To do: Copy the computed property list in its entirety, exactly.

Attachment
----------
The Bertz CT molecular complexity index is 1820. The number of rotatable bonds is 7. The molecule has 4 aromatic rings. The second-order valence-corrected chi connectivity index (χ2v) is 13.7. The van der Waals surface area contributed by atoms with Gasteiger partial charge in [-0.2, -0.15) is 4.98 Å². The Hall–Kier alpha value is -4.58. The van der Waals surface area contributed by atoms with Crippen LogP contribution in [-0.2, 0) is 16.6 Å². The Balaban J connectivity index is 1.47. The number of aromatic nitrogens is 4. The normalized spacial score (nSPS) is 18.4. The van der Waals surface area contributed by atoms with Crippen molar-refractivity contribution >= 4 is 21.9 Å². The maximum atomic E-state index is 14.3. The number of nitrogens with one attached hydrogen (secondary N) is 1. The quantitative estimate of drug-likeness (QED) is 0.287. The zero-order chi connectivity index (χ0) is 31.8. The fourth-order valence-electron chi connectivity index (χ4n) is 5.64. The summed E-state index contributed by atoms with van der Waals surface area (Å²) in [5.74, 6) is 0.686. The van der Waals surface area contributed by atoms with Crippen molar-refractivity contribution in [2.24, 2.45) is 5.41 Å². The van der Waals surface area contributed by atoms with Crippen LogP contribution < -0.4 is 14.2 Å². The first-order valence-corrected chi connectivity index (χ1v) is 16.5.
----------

The Bertz CT molecular complexity index is 1820. The number of rotatable bonds is 7. The molecule has 4 aromatic rings. The second-order valence-corrected chi connectivity index (χ2v) is 13.7. The van der Waals surface area contributed by atoms with Gasteiger partial charge in [-0.2, -0.15) is 4.98 Å². The Hall–Kier alpha value is -4.58. The van der Waals surface area contributed by atoms with Crippen LogP contribution in [-0.2, 0) is 16.6 Å². The Balaban J connectivity index is 1.47. The number of aromatic nitrogens is 4. The normalized spacial score (nSPS) is 18.4. The van der Waals surface area contributed by atoms with Crippen molar-refractivity contribution >= 4 is 21.9 Å². The maximum atomic E-state index is 14.3. The number of nitrogens with one attached hydrogen (secondary N) is 1. The quantitative estimate of drug-likeness (QED) is 0.287. The zero-order chi connectivity index (χ0) is 31.8. The fourth-order valence-electron chi connectivity index (χ4n) is 5.64. The summed E-state index contributed by atoms with van der Waals surface area (Å²) in [5.74, 6) is 0.686. The van der Waals surface area contributed by atoms with Crippen molar-refractivity contribution in [2.24, 2.45) is 5.41 Å². The van der Waals surface area contributed by atoms with Crippen LogP contribution < -0.4 is 14.2 Å². The first-order valence-corrected chi connectivity index (χ1v) is 16.5.